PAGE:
Are you overpaying for common medical scans? Hospitals and medical facilities negotiate prices with health plans, but rarely advertise their rates. If you're not careful, you could pay 300% to 500% more than what the imaging center down the block is charging for the same scan, says Jeffrey Rice, MD, PhD, CEO of Healthcare Bluebook, a guide to "fair" prices for health services. Prices also vary by body part, reflecting the resources required to scan, say, a head versus a hip. Using a contrast agent to make organs and tissues more visible on the scan also bumps up the price. The good news for consumers: "You can get really good value in almost every city in America if you shop around," Dr. Rice says. Here are some sample prices and money-saving tips.
What it costs: It's usually more expensive than other types of scans. Healthcare Bluebook's national fair price for an abdominal MRI (without contrast), for example, is $776. For a brain MRI (with and without contrast), it's $1,261. Fair prices in your area may be somewhat higher or lower.
Tip: If a medical facility quotes a steep price, ask your doctor to recommend a place that's just as good, Dr. Rice suggests. You could save yourself a bundle.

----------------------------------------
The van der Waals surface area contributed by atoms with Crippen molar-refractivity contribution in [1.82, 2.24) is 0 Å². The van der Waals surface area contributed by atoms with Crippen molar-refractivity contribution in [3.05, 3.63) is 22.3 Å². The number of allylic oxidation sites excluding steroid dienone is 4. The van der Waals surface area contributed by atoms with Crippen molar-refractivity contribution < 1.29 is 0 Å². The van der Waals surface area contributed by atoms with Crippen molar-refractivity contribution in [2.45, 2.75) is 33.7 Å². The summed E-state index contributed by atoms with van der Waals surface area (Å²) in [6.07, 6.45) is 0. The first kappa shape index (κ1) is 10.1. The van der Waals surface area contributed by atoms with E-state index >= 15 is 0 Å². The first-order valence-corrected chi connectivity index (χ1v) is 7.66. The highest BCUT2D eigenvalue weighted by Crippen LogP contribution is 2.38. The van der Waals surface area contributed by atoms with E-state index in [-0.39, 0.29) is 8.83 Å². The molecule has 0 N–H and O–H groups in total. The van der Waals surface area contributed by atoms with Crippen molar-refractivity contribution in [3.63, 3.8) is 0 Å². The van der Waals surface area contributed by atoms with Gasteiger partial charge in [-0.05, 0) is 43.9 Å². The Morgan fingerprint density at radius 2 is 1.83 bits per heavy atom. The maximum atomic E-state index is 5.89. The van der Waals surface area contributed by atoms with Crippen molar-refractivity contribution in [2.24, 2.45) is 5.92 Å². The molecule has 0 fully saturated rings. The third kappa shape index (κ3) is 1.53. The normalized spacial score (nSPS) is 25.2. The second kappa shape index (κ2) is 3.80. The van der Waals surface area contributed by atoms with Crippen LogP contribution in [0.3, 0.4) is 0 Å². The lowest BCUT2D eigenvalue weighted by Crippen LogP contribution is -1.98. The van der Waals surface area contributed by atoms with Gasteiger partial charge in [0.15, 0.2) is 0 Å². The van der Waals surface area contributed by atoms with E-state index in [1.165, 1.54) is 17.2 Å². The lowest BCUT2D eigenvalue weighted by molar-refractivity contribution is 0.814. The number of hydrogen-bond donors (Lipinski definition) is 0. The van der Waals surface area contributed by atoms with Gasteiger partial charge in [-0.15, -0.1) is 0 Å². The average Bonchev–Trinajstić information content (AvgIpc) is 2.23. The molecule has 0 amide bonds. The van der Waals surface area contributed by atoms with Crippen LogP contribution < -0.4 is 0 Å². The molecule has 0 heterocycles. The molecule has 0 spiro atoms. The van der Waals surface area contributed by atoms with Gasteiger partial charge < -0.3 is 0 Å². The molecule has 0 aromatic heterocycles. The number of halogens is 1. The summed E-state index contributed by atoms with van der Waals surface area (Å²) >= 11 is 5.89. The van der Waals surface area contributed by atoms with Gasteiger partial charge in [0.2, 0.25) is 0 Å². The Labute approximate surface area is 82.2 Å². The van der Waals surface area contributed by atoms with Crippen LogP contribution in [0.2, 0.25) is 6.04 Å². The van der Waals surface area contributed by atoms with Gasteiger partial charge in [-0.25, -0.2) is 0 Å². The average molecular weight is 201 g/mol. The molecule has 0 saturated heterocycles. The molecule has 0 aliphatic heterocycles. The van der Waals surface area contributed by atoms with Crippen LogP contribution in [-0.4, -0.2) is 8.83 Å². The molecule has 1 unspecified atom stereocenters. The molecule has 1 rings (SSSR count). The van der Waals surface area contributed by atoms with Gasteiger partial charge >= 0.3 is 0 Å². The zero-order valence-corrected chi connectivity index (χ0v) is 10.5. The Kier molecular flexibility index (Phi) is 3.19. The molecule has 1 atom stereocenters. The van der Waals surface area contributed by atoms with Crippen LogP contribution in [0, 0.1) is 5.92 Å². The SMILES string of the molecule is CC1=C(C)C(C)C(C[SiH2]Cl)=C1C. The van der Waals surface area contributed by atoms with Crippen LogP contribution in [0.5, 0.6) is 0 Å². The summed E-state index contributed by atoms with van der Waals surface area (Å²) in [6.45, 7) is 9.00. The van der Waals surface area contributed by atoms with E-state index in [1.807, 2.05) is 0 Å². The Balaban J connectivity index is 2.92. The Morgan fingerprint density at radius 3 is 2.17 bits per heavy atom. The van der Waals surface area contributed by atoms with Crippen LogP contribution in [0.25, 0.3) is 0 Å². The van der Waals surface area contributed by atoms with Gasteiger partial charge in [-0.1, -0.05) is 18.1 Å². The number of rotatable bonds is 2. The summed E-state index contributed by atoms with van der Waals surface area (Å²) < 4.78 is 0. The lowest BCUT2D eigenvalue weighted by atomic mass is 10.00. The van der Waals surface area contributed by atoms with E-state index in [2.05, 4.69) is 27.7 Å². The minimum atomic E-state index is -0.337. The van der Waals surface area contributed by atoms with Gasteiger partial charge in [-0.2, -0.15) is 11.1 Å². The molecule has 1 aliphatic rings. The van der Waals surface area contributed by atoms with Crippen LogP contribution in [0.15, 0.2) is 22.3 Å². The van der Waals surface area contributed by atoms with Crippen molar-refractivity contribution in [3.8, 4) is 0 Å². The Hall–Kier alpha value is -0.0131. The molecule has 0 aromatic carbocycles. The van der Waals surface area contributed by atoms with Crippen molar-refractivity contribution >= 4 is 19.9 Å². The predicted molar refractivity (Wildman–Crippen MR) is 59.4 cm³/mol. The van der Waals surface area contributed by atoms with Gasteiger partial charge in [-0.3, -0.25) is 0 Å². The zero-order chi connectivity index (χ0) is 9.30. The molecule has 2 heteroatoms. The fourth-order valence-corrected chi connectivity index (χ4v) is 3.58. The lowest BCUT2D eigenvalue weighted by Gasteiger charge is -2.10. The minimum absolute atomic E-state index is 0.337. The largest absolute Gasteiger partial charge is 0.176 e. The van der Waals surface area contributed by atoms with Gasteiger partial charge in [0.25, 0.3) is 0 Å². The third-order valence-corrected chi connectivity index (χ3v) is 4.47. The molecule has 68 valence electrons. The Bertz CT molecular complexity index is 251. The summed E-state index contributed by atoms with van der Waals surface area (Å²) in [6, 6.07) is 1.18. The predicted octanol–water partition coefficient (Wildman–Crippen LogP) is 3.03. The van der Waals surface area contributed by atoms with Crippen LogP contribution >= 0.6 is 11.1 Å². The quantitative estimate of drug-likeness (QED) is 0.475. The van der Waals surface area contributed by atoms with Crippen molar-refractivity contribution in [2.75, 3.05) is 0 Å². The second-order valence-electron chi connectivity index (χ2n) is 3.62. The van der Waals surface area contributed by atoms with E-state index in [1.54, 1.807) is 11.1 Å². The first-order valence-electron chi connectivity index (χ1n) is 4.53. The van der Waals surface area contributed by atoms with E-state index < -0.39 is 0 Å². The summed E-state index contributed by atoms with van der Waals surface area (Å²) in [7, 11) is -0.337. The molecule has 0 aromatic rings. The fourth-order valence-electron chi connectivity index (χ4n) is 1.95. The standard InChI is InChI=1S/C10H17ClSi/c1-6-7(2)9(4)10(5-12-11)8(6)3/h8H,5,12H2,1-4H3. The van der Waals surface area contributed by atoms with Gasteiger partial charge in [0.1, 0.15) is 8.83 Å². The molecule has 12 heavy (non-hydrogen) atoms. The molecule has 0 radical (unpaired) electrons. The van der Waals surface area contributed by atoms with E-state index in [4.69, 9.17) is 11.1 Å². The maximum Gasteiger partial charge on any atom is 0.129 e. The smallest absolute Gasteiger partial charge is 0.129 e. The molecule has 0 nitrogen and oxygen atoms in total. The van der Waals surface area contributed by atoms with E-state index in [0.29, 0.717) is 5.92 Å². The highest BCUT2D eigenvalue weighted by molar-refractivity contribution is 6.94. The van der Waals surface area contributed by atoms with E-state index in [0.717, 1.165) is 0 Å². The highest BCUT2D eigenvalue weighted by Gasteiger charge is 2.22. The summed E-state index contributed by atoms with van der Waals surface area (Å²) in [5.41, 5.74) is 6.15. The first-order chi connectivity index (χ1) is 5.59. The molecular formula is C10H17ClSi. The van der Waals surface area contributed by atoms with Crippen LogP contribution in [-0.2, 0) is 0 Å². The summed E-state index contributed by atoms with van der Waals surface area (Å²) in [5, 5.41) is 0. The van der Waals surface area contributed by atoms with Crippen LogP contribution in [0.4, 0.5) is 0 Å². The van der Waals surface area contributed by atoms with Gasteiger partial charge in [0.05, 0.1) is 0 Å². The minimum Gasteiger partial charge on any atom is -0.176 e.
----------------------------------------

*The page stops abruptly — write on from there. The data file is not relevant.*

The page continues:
It's the most common type of scan. X-rays can help identify problems like bone fractures, lung-tissue scarring, and tumors in breast tissue.
What it costs: Expect to pay around $47 for an abdominal x-ray, $59 for a chest x-ray and $77 for an x-ray of your ribs. A screening mammogram is $264. (Because it's a preventive service, most health plans cover it fully, at no out-of-pocket costs to you.) A bilateral diagnostic mammogram, used to evaluate suspicious breast changes, is $321.
Tip: Using an in-network facility is no guarantee that you'll get the best price in the market.
What it costs: Prices range from $410 to $2,334, a 469% difference, says Change Healthcare Corp., which tracks health price variations. What's a fair price? About $146 for a CT to measure calcium deposits in your coronary arteries and $1,418 for a whole-body PET (positron emission tomography) scan with CT imaging, according to Healthcare Bluebook.
Tip: "Even on the inexpensive stuff, if you go to the wrong place you could spend hundreds or even thousands of dollars too much," says Dr. Rice.
This scan uses injected dye to view the inside of arteries and blood vessels. The x-ray, or angiogram, can show blockages, aneurysms, bleeding in the brain, and other problems.
What it costs: Healthcare Bluebook's national fair price for bilateral arm or leg angiography is $415. It's about the same—$412—for aortic angiography, a test for tracking blood flow through the body's largest artery. For a coronary angiogram, the national fair price is $7,545.
Tip: With most medical imaging, there's no relationship between price and quality, says Dr. Rice, although angiography may be a "bit of an exception" because this invasive procedure is often performed in an acute-care setting that can demand a higher price.